Acupuncture and Acupressure for Chronic Pain

What is Acupuncture?

Chronic Pain ResourcesAcupuncture is a form of traditional Chinese medicine. It is over 2,500 years older than traditional Western Medicine. It works by applying thin needles, heat, and pressure to specific points on the body redirecting the body’s natural energy know as chi or qi. This is based on the concept that chronic pain and illness can form blockages and imbalances in the chi or qi, the vital life force.

What is Acupressure?

Acupressure is a type of acupuncture that uses light electrical stimulations that flow through needles, but it can also be done with the hands. It differs from acupuncture in being more of a massage-type technique. It works by stimulating energy in the body by pressing on certain points. Acupressure is often administered by a massage therapist with some form of massage therapy done in conjunction. However, you can be trained to do the technique yourself in order to treat conditions such as; vomiting, motion sickness, headaches, neck pain, back pain, chronic fatigue, fibromyalgia, mental and emotional stress, and even addiction or learning disorders. It is done to relieve pain, reduce tension in muscles, improve circulation and cause deep feelings of relaxation.

How Does Acupuncture Work?

Chronic Pain ResourcesThin, hair like needles are inserted very shallowly into the skin to intercept or unblock the flow of energy (chi or qi) at specific locations known as “acupoints.” When done by an experienced practitioner it is considered pain free. Chi is considered the energy life force in your body. An unbalanced Chi means a person is sick, in pain, have poor sleep, or fatigue. The concept of Chi is used in many ancient cultures for medicine and healing including; India, China, Japan, and Native American cultures.

 

There are 14 energy-channel meridians on the body, with hundreds of points located along each meridian. (Dr. Axe) These meridians extend across the hands, arms, feet, head, back, and all major organs with 360 different points for inserting needles. These points are mostly located at the midpoint of a muscle, where muscle joins bone, or where nerves enter a muscle. Some of the major meridians include; Kidney Meridian, Liver Meridian, Heart Meridian, Stomach Meridian, Lung Meridian, Large Intestine, and Small Intestine Meridian.

View Point of Western Practitioners on How Acupuncture Works

Many Western practitioners don’t believe in the concept of chi and meridians, and instead describe acupuncture as working through a neurological model. They explain it as acupuncture needles stimulate nerve endings which alter brain function, specifically the intrinsic pain inhibitory mechanisms. In Western scientific terms, it is also thought that acupuncture eases pain by altering hormone levels or the immune system.  

 

Research shows acupuncture helps to relieve and relax knotted muscles. Knots occur in the lower back muscles, shoulders, elbows and so on. The needles also have an effect on the nerves in local tissues. They stimulate nerve endings in the area which causes release of chemical substances. These chemicals increase blood flow to the skin which means more nutrients and oxygen coming in to the tissues. And, an increase in removal of waste products. This promotes healing or improves the function of local tissues. (Nikki Hawkes, 2016)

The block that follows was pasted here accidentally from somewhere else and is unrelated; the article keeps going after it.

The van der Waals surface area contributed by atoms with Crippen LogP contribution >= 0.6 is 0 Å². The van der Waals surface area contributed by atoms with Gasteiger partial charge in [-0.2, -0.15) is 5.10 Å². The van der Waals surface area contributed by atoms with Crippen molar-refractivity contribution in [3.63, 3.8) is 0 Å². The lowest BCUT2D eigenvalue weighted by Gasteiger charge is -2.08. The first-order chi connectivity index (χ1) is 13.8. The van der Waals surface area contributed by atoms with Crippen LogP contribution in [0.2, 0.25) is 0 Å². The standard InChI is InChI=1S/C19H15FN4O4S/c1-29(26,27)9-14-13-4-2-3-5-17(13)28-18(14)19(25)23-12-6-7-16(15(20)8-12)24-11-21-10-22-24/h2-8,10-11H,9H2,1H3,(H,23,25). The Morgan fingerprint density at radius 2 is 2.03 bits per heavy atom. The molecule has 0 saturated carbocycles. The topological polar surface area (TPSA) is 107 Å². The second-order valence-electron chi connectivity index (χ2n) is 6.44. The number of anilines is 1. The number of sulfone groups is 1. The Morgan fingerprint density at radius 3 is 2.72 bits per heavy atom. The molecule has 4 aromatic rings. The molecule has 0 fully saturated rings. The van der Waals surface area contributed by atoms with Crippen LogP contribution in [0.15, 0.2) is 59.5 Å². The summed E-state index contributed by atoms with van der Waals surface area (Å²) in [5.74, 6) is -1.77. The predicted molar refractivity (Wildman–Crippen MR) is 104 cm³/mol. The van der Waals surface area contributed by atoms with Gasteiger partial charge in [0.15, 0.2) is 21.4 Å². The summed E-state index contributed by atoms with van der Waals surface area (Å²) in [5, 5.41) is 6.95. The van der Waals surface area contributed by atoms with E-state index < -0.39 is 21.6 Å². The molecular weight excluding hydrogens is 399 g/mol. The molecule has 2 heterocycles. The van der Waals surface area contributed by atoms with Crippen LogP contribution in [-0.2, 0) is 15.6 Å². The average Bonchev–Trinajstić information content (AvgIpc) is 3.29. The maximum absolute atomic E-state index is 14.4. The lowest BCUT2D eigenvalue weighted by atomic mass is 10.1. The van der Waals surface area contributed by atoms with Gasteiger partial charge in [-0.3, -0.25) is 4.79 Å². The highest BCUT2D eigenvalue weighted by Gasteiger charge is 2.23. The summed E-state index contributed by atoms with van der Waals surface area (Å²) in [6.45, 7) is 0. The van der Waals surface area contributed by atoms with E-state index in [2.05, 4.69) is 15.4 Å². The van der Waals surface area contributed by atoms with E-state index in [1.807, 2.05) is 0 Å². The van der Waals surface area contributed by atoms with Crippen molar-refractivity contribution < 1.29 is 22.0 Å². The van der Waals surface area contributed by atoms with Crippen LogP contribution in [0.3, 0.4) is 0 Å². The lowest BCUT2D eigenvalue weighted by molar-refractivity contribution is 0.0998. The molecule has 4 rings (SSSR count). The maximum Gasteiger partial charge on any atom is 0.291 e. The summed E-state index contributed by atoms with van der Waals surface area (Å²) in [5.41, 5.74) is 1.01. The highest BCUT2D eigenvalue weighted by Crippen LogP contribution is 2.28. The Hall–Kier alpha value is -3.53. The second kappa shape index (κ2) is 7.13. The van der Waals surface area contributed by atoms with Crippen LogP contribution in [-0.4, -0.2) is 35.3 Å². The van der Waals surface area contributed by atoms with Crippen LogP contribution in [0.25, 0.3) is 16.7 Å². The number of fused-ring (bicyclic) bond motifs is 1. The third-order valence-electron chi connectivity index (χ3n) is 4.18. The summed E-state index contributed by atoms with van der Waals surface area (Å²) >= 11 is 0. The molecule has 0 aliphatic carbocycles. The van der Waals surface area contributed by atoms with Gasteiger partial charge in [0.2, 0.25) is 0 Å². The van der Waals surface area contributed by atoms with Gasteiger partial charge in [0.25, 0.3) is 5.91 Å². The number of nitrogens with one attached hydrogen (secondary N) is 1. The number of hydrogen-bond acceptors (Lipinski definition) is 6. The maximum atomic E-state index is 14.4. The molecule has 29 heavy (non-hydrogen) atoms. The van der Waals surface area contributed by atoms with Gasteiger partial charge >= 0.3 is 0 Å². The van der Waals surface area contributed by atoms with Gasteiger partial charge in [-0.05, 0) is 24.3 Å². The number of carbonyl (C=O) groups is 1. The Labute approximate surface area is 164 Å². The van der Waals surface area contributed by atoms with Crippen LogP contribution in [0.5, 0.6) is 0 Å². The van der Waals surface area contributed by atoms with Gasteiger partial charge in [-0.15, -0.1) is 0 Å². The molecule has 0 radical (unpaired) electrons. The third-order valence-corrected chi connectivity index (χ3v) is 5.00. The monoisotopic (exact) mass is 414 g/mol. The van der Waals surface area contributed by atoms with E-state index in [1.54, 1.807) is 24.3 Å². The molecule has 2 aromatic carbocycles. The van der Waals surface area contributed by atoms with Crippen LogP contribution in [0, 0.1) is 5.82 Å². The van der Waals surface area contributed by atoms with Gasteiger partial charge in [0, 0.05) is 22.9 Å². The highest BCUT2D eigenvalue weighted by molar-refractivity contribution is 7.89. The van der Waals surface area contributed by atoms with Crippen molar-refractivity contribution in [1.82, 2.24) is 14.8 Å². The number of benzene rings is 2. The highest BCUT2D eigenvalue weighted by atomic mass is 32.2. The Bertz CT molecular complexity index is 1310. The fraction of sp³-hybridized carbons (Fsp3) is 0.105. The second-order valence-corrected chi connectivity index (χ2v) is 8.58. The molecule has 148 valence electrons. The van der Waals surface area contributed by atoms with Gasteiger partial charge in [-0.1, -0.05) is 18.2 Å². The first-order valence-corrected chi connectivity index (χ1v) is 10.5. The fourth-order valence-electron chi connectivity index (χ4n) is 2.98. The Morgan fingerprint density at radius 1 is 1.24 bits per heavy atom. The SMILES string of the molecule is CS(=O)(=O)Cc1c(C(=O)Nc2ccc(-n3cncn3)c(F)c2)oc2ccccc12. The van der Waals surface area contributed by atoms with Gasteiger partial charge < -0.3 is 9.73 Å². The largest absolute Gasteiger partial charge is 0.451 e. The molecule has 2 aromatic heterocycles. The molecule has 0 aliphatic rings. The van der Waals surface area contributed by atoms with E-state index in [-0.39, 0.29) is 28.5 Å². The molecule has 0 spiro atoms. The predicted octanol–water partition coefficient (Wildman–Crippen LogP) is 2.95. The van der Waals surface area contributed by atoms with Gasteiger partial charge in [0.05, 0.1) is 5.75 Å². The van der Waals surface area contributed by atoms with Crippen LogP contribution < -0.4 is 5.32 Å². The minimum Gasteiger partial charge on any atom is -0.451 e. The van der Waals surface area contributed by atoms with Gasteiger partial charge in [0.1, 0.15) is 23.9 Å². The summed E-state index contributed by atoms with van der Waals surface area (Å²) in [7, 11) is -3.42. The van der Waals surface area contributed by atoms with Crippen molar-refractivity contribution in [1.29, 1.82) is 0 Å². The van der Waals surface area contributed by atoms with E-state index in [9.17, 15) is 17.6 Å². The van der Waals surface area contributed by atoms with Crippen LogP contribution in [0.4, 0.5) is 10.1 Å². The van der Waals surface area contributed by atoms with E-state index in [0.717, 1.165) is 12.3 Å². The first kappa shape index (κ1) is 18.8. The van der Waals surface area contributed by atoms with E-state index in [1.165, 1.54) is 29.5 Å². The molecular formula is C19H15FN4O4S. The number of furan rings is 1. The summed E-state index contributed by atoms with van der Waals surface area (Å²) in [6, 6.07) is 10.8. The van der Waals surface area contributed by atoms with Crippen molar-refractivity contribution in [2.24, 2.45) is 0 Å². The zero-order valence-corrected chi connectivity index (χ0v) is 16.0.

Acupuncture Benefits for Chronic Pain

Acupuncture has been considered helpful with a lot of stress related problems, pain, and a variety of diseases. It has grown in popularity in America as a complementary treatment to help treat; anxiety, gastrointestinal issues, weight loss, infertility, and chronic pain. It has gained a lot of acceptance as an alternative treatment for low back pain, neck pain, shoulder pain, headaches, and osteoarthritis based on several research studies. Acupuncture has been said to produce positive side effects including; better sleep, better digestion, more energy, mental clarity, and less stress. It has also shown positive results in treating pain associated with chemotherapy for cancer patients.

 

Other Conditions Acupuncture Could Help with Include: Allergies, Asthma, Addictions, Carpal Tunnel Syndrome, Depression, Fibromyalgia, Menstrual Cramps, Insomnia, Muscle Spasms, Myofascial Pain, Osteoarthritis, Parkinson’s Disease, and Pregnancy Symptoms.

How Safe is Acupuncture?

Acupuncture should not be used as primary treatment for any type of serious illness. It is recommended to try and get a clear diagnosis of what is causing your pain before using acupuncture, in order to rule out any serious medical conditions. Acupuncture is considered relatively safe, as long as you go to a well-trained practitioner with a facility that makes sure to use clean needles. It can be very risky, when not done correctly or performed with contaminated needles.

 

The FDA does regulate it though. They make sure needles are properly marked for “single-use, nontoxic, and sterile by qualified practitioners only.” The needles are considered medical equipment. There have been very few reports of problems with practitioners. Acupuncture is considered a safer way to treat pain, as opposed to medications which can produce horrible side effects. In rare situations people have had temporary side effects such as; fatigue, soreness, lightheadedness, or muscle twitching.